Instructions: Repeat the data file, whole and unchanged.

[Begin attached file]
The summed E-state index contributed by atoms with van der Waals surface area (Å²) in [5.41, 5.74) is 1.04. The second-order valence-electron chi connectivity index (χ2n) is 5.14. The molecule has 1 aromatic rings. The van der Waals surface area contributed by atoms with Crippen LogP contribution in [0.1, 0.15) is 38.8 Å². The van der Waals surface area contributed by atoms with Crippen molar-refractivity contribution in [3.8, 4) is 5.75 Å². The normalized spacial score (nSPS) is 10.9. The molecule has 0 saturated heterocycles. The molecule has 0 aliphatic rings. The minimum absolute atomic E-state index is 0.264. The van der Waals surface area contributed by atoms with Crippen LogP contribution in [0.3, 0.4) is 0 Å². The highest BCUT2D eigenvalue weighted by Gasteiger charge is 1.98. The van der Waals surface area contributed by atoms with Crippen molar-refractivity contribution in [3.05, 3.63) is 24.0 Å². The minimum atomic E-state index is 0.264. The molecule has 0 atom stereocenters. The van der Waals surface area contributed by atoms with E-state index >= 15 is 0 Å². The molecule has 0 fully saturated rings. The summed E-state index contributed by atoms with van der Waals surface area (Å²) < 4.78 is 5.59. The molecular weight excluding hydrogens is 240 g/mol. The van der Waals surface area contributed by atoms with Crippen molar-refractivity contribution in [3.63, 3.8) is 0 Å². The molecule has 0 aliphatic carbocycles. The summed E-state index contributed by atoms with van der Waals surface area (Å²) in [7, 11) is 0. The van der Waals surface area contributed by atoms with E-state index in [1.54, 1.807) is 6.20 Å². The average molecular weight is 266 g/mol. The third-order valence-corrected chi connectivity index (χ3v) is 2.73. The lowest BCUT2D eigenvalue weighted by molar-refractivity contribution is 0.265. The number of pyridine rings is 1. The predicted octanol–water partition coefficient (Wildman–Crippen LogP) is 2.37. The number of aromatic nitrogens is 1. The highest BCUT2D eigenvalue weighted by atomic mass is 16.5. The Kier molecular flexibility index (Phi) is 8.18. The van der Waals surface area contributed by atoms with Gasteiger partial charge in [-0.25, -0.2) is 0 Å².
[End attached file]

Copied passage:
The summed E-state index contributed by atoms with van der Waals surface area (Å²) in [5.41, 5.74) is 1.04. The second-order valence-electron chi connectivity index (χ2n) is 5.14. The molecule has 1 aromatic rings. The van der Waals surface area contributed by atoms with Crippen LogP contribution in [0.1, 0.15) is 38.8 Å². The van der Waals surface area contributed by atoms with Crippen molar-refractivity contribution in [3.8, 4) is 5.75 Å². The normalized spacial score (nSPS) is 10.9. The molecule has 0 saturated heterocycles. The molecule has 0 aliphatic rings. The minimum absolute atomic E-state index is 0.264. The van der Waals surface area contributed by atoms with Crippen LogP contribution in [0.3, 0.4) is 0 Å². The highest BCUT2D eigenvalue weighted by Gasteiger charge is 1.98. The van der Waals surface area contributed by atoms with Crippen molar-refractivity contribution in [3.05, 3.63) is 24.0 Å². The minimum atomic E-state index is 0.264. The molecule has 0 atom stereocenters. The van der Waals surface area contributed by atoms with E-state index >= 15 is 0 Å². The molecule has 0 fully saturated rings. The summed E-state index contributed by atoms with van der Waals surface area (Å²) < 4.78 is 5.59. The molecular weight excluding hydrogens is 240 g/mol. The van der Waals surface area contributed by atoms with Crippen molar-refractivity contribution in [3.63, 3.8) is 0 Å². The molecule has 0 aliphatic carbocycles. The summed E-state index contributed by atoms with van der Waals surface area (Å²) in [7, 11) is 0. The van der Waals surface area contributed by atoms with E-state index in [1.54, 1.807) is 6.20 Å². The average molecular weight is 266 g/mol. The third-order valence-corrected chi connectivity index (χ3v) is 2.73. The lowest BCUT2D eigenvalue weighted by molar-refractivity contribution is 0.265. The number of pyridine rings is 1. The predicted octanol–water partition coefficient (Wildman–Crippen LogP) is 2.37. The number of aromatic nitrogens is 1. The highest BCUT2D eigenvalue weighted by atomic mass is 16.5. The Kier molecular flexibility index (Phi) is 8.18. The van der Waals surface area contributed by atoms with Gasteiger partial charge in [-0.25, -0.2) is 0 Å².